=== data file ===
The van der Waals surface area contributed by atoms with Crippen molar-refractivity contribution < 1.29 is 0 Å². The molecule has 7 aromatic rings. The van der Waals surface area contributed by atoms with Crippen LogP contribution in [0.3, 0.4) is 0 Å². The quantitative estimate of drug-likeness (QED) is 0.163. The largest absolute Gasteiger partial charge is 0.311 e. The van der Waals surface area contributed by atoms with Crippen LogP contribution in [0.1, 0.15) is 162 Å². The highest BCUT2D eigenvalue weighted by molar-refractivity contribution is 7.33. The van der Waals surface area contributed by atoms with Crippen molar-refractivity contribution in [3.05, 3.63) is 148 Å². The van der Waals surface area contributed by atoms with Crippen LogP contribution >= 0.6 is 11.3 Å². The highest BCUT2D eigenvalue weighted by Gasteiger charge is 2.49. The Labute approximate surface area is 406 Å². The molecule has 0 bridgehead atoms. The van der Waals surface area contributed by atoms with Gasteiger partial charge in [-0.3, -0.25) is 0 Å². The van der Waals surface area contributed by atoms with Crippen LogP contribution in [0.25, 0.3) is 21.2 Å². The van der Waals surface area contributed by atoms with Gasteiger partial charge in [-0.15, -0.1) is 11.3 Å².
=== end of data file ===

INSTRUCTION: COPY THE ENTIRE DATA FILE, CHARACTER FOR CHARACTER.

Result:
The van der Waals surface area contributed by atoms with Crippen molar-refractivity contribution < 1.29 is 0 Å². The molecule has 7 aromatic rings. The van der Waals surface area contributed by atoms with Crippen LogP contribution in [0.3, 0.4) is 0 Å². The quantitative estimate of drug-likeness (QED) is 0.163. The largest absolute Gasteiger partial charge is 0.311 e. The van der Waals surface area contributed by atoms with Crippen LogP contribution in [0.1, 0.15) is 162 Å². The highest BCUT2D eigenvalue weighted by molar-refractivity contribution is 7.33. The van der Waals surface area contributed by atoms with Crippen molar-refractivity contribution in [3.05, 3.63) is 148 Å². The van der Waals surface area contributed by atoms with Crippen LogP contribution >= 0.6 is 11.3 Å². The highest BCUT2D eigenvalue weighted by Gasteiger charge is 2.49. The Labute approximate surface area is 406 Å². The molecule has 0 bridgehead atoms. The van der Waals surface area contributed by atoms with Gasteiger partial charge in [-0.3, -0.25) is 0 Å². The van der Waals surface area contributed by atoms with Crippen LogP contribution in [0.25, 0.3) is 21.2 Å². The van der Waals surface area contributed by atoms with Gasteiger partial charge in [-0.15, -0.1) is 11.3 Å².